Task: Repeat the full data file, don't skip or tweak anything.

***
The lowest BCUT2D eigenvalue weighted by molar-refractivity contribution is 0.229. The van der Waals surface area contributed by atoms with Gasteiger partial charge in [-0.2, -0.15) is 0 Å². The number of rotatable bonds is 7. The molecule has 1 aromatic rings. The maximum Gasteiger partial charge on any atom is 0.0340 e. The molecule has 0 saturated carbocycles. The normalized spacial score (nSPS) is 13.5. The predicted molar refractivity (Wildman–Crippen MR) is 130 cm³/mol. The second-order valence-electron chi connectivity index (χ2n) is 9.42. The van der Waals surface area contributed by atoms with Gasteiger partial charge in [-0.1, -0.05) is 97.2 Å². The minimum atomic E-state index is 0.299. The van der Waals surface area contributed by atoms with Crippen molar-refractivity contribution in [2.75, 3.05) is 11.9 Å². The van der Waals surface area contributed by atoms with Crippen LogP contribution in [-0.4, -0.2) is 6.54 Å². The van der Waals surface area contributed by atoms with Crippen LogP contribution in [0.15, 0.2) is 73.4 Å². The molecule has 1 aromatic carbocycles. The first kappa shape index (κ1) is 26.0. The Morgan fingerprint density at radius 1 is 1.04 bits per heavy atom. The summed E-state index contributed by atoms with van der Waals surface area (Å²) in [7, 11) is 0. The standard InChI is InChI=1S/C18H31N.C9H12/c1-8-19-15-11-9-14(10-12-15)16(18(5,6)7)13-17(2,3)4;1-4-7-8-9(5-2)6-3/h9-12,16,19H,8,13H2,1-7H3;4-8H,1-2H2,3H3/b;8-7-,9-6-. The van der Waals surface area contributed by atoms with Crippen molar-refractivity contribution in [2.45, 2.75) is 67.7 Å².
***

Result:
The lowest BCUT2D eigenvalue weighted by molar-refractivity contribution is 0.229. The van der Waals surface area contributed by atoms with Gasteiger partial charge in [-0.2, -0.15) is 0 Å². The number of rotatable bonds is 7. The molecule has 1 aromatic rings. The maximum Gasteiger partial charge on any atom is 0.0340 e. The molecule has 0 saturated carbocycles. The normalized spacial score (nSPS) is 13.5. The predicted molar refractivity (Wildman–Crippen MR) is 130 cm³/mol. The second-order valence-electron chi connectivity index (χ2n) is 9.42. The van der Waals surface area contributed by atoms with Gasteiger partial charge in [-0.1, -0.05) is 97.2 Å². The minimum atomic E-state index is 0.299. The van der Waals surface area contributed by atoms with Crippen molar-refractivity contribution in [2.75, 3.05) is 11.9 Å². The van der Waals surface area contributed by atoms with Crippen LogP contribution in [-0.4, -0.2) is 6.54 Å². The van der Waals surface area contributed by atoms with Crippen LogP contribution in [0.15, 0.2) is 73.4 Å². The molecule has 1 aromatic carbocycles. The first kappa shape index (κ1) is 26.0. The Morgan fingerprint density at radius 1 is 1.04 bits per heavy atom. The summed E-state index contributed by atoms with van der Waals surface area (Å²) in [7, 11) is 0. The standard InChI is InChI=1S/C18H31N.C9H12/c1-8-19-15-11-9-14(10-12-15)16(18(5,6)7)13-17(2,3)4;1-4-7-8-9(5-2)6-3/h9-12,16,19H,8,13H2,1-7H3;4-8H,1-2H2,3H3/b;8-7-,9-6-. The van der Waals surface area contributed by atoms with Crippen molar-refractivity contribution in [2.45, 2.75) is 67.7 Å².